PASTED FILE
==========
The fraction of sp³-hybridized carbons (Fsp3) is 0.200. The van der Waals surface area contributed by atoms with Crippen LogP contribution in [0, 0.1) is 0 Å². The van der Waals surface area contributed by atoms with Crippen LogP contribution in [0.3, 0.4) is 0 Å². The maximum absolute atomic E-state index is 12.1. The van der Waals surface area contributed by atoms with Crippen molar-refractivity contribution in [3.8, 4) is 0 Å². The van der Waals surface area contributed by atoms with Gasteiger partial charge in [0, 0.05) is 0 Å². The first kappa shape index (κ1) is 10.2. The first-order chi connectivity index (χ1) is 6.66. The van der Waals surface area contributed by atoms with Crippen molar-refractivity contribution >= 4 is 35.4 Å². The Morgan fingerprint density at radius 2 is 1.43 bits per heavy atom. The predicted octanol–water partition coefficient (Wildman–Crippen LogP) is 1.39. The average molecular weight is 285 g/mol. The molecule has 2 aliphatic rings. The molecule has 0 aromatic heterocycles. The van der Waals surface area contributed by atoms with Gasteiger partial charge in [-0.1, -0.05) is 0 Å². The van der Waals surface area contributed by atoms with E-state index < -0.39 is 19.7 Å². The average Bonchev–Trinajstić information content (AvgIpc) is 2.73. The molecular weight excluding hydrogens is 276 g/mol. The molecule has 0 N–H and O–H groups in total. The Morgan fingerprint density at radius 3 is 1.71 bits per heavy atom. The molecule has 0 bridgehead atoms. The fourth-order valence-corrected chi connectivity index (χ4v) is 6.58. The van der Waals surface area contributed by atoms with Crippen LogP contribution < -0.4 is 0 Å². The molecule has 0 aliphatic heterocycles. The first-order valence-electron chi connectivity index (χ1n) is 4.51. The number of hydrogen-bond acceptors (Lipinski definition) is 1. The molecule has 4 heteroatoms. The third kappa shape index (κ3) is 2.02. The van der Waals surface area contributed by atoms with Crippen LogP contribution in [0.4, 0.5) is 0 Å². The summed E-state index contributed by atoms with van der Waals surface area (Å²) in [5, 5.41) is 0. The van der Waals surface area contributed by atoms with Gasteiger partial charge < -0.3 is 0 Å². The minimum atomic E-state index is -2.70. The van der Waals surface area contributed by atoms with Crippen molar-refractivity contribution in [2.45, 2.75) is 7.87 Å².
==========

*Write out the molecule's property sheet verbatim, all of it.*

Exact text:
The fraction of sp³-hybridized carbons (Fsp3) is 0.200. The van der Waals surface area contributed by atoms with Crippen LogP contribution in [0, 0.1) is 0 Å². The van der Waals surface area contributed by atoms with Crippen LogP contribution in [0.3, 0.4) is 0 Å². The maximum absolute atomic E-state index is 12.1. The van der Waals surface area contributed by atoms with Crippen molar-refractivity contribution in [3.8, 4) is 0 Å². The van der Waals surface area contributed by atoms with Gasteiger partial charge in [0, 0.05) is 0 Å². The first kappa shape index (κ1) is 10.2. The first-order chi connectivity index (χ1) is 6.66. The van der Waals surface area contributed by atoms with Crippen molar-refractivity contribution >= 4 is 35.4 Å². The Morgan fingerprint density at radius 2 is 1.43 bits per heavy atom. The predicted octanol–water partition coefficient (Wildman–Crippen LogP) is 1.39. The average molecular weight is 285 g/mol. The molecule has 2 aliphatic rings. The molecule has 0 aromatic heterocycles. The van der Waals surface area contributed by atoms with Gasteiger partial charge in [-0.1, -0.05) is 0 Å². The van der Waals surface area contributed by atoms with E-state index < -0.39 is 19.7 Å². The average Bonchev–Trinajstić information content (AvgIpc) is 2.73. The molecular weight excluding hydrogens is 276 g/mol. The molecule has 0 N–H and O–H groups in total. The Morgan fingerprint density at radius 3 is 1.71 bits per heavy atom. The molecule has 0 bridgehead atoms. The fourth-order valence-corrected chi connectivity index (χ4v) is 6.58. The van der Waals surface area contributed by atoms with Crippen LogP contribution < -0.4 is 0 Å². The molecule has 0 aliphatic heterocycles. The first-order valence-electron chi connectivity index (χ1n) is 4.51. The number of hydrogen-bond acceptors (Lipinski definition) is 1. The molecule has 4 heteroatoms. The third kappa shape index (κ3) is 2.02. The van der Waals surface area contributed by atoms with Crippen LogP contribution in [0.4, 0.5) is 0 Å². The summed E-state index contributed by atoms with van der Waals surface area (Å²) in [5, 5.41) is 0. The van der Waals surface area contributed by atoms with Gasteiger partial charge < -0.3 is 0 Å². The minimum atomic E-state index is -2.70. The van der Waals surface area contributed by atoms with Crippen molar-refractivity contribution in [2.45, 2.75) is 7.87 Å².